Baltimore Sun wins George Polk Award for coverage of Mayor Catherine Pugh’s ‘Healthy Holly’ scandal

The Baltimore Sun won the prestigious George Polk Award on Wednesday for its coverage of Mayor Catherine Pugh’s “Healthy Holly” book scheme that led to her resignation from office in May and federal charges against her.

The distinction for political reporting recognizes reporter Luke Broadwater and the staff of The Sun for revealing municipal corruption. The Sun shares the award with Chance Swaim, Jonathan Shorman and Dion Lefler of The Wichita Eagle, whose reporting led to the ouster of that city’s mayor.


The George Polk Awards in Journalism, established by Long Island University in 1949, recognize outstanding works in media every year. The judges honor reporters for deep, original works that often “achieve results” or create reform in communities.

The Baltimore mayor’s fall from grace began in March, when The Sun revealed that about a third of the appointed members of the University of Maryland Medical System’s board, including Pugh, had business deals worth hundreds of thousands of dollars each with the medical system.

In particular, The Sun’s reporting revealed Pugh had solicited entities with ties to Baltimore to purchase copies of her “Healthy Holly” children’s book series, starting when she served as state senator and continuing beyond her run for mayor in 2016. She collected $500,000 from the medical system and $300,000 more from other entities and individuals.

The Democrat resigned from the UMMS board shortly thereafter along with several other board members. The board’s CEO, Robert A. Chrencik, was placed on leave and eventually resigned in April. Pugh stepped down as mayor in May, after federal agents raided her City Hall office and her houses.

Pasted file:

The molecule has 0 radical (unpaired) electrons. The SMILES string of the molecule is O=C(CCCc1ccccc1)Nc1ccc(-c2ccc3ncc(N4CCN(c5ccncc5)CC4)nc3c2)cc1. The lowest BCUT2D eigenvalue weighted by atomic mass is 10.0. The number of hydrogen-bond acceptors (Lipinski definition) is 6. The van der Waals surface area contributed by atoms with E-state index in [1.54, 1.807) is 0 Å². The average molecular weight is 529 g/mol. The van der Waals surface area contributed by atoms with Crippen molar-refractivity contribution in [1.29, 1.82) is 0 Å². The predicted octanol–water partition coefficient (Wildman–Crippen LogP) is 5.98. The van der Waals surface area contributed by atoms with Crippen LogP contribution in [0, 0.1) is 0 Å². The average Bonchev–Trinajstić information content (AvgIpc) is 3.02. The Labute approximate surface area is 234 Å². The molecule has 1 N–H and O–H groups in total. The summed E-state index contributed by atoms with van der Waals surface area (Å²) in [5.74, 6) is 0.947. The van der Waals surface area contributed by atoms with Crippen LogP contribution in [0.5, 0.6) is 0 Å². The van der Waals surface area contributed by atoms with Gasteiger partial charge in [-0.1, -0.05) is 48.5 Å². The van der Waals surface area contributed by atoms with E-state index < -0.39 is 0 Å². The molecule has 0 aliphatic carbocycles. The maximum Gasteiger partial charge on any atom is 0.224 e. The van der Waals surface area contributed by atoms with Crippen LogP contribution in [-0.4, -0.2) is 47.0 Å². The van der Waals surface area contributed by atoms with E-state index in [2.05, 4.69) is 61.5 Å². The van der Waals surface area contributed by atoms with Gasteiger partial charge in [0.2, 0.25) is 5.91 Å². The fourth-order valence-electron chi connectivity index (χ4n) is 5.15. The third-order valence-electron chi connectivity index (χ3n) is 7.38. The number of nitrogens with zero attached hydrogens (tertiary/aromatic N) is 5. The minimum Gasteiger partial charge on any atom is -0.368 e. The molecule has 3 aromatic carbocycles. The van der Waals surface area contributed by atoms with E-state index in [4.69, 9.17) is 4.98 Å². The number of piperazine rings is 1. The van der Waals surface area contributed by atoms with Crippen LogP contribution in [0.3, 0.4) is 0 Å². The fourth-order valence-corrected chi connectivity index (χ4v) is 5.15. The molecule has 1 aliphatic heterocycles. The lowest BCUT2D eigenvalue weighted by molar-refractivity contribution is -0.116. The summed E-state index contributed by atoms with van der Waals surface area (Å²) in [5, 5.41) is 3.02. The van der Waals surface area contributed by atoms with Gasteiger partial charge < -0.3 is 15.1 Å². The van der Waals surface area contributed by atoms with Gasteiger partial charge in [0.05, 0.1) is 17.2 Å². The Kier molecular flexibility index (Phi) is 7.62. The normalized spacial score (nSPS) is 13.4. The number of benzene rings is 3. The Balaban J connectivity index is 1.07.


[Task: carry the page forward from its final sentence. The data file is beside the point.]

Pugh pleaded guilty in November to four criminal counts, acknowledging that she defrauded area businesses and nonprofit organizations to unlawfully enrich herself, promote her political career and illegally fund her campaign for mayor. Though her customers ordered more than 100,000 copies of the books, prosecutors say Pugh failed to print thousands of copies, double-sold others and took some to use for self-promotion.

Pugh, 69, used the profits to buy a house, pay down debt, and make illegal straw donations to her campaign, prosecutors said.

Pugh awaits sentencing Feb. 27. Prosecutors, in a sentencing memorandum filed last week, made a case for her to spend nearly five years behind bars, though her attorneys argued for one year and a day.

Broadwater, who covers Maryland politics in Annapolis, said The Sun uncovered the scandal “as a team," with several staffers in different departments contributing significantly to the coverage.


“It’s a huge honor for the paper. We’re very appreciative,” he said. “The whole newsroom rallied around a big story and did important work.”

The Sun last won a Polk Award in 2007, for a series of articles about an experimental drug used on U.S. service members in Iraq.